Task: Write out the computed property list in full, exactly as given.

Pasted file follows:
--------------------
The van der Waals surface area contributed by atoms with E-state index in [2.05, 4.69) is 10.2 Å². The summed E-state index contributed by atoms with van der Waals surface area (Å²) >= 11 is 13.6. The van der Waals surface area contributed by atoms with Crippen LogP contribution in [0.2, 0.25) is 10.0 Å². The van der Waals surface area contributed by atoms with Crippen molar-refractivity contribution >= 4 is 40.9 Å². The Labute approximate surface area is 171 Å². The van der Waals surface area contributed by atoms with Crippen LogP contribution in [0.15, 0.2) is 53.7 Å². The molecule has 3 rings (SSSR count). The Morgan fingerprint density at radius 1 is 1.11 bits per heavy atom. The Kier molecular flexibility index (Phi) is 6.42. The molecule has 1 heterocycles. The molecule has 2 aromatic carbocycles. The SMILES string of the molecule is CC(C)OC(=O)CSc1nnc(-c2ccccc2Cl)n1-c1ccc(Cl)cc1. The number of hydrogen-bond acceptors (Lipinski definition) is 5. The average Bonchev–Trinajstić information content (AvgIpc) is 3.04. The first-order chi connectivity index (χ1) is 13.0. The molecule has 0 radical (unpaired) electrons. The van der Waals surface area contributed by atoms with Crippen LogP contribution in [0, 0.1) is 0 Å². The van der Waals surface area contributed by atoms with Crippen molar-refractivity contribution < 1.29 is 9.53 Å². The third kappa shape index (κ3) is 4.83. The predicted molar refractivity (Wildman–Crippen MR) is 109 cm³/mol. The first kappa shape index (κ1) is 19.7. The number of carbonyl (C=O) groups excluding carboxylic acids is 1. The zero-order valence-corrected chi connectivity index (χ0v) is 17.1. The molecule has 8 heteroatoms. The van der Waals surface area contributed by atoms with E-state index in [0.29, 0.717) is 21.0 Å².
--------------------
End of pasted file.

The van der Waals surface area contributed by atoms with E-state index in [2.05, 4.69) is 10.2 Å². The summed E-state index contributed by atoms with van der Waals surface area (Å²) >= 11 is 13.6. The van der Waals surface area contributed by atoms with Crippen LogP contribution in [0.2, 0.25) is 10.0 Å². The van der Waals surface area contributed by atoms with Crippen molar-refractivity contribution >= 4 is 40.9 Å². The Labute approximate surface area is 171 Å². The van der Waals surface area contributed by atoms with Crippen LogP contribution in [0.15, 0.2) is 53.7 Å². The molecule has 3 rings (SSSR count). The Morgan fingerprint density at radius 1 is 1.11 bits per heavy atom. The Kier molecular flexibility index (Phi) is 6.42. The molecule has 1 heterocycles. The molecule has 2 aromatic carbocycles. The SMILES string of the molecule is CC(C)OC(=O)CSc1nnc(-c2ccccc2Cl)n1-c1ccc(Cl)cc1. The number of hydrogen-bond acceptors (Lipinski definition) is 5. The average Bonchev–Trinajstić information content (AvgIpc) is 3.04. The first-order chi connectivity index (χ1) is 13.0. The molecule has 0 radical (unpaired) electrons. The van der Waals surface area contributed by atoms with Crippen LogP contribution in [0, 0.1) is 0 Å². The van der Waals surface area contributed by atoms with Crippen molar-refractivity contribution < 1.29 is 9.53 Å². The third kappa shape index (κ3) is 4.83. The predicted molar refractivity (Wildman–Crippen MR) is 109 cm³/mol. The first kappa shape index (κ1) is 19.7. The number of carbonyl (C=O) groups excluding carboxylic acids is 1. The zero-order valence-corrected chi connectivity index (χ0v) is 17.1. The molecule has 8 heteroatoms. The van der Waals surface area contributed by atoms with E-state index in [0.29, 0.717) is 21.0 Å².